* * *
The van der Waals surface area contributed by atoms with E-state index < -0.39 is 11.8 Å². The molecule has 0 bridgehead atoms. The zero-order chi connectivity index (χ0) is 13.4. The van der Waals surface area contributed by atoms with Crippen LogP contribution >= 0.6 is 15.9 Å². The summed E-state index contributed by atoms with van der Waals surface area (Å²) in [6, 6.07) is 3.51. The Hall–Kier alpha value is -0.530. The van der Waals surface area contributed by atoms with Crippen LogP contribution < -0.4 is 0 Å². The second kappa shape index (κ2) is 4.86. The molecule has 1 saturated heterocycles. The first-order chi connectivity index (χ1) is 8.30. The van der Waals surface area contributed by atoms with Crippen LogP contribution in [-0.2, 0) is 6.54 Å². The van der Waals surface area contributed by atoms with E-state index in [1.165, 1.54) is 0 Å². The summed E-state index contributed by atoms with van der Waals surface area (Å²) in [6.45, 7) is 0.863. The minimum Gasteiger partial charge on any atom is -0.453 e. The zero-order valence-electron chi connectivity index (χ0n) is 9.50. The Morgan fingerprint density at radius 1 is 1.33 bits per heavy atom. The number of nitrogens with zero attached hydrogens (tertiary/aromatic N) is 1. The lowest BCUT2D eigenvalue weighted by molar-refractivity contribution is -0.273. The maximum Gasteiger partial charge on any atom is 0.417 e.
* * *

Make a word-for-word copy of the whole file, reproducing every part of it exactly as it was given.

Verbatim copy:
The van der Waals surface area contributed by atoms with E-state index < -0.39 is 11.8 Å². The molecule has 0 bridgehead atoms. The zero-order chi connectivity index (χ0) is 13.4. The van der Waals surface area contributed by atoms with Crippen LogP contribution >= 0.6 is 15.9 Å². The summed E-state index contributed by atoms with van der Waals surface area (Å²) in [6, 6.07) is 3.51. The Hall–Kier alpha value is -0.530. The van der Waals surface area contributed by atoms with Crippen LogP contribution < -0.4 is 0 Å². The second kappa shape index (κ2) is 4.86. The molecule has 1 saturated heterocycles. The first-order chi connectivity index (χ1) is 8.30. The van der Waals surface area contributed by atoms with Crippen LogP contribution in [-0.2, 0) is 6.54 Å². The van der Waals surface area contributed by atoms with E-state index in [1.165, 1.54) is 0 Å². The summed E-state index contributed by atoms with van der Waals surface area (Å²) in [6.45, 7) is 0.863. The minimum Gasteiger partial charge on any atom is -0.453 e. The zero-order valence-electron chi connectivity index (χ0n) is 9.50. The Morgan fingerprint density at radius 1 is 1.33 bits per heavy atom. The number of nitrogens with zero attached hydrogens (tertiary/aromatic N) is 1. The lowest BCUT2D eigenvalue weighted by molar-refractivity contribution is -0.273. The maximum Gasteiger partial charge on any atom is 0.417 e.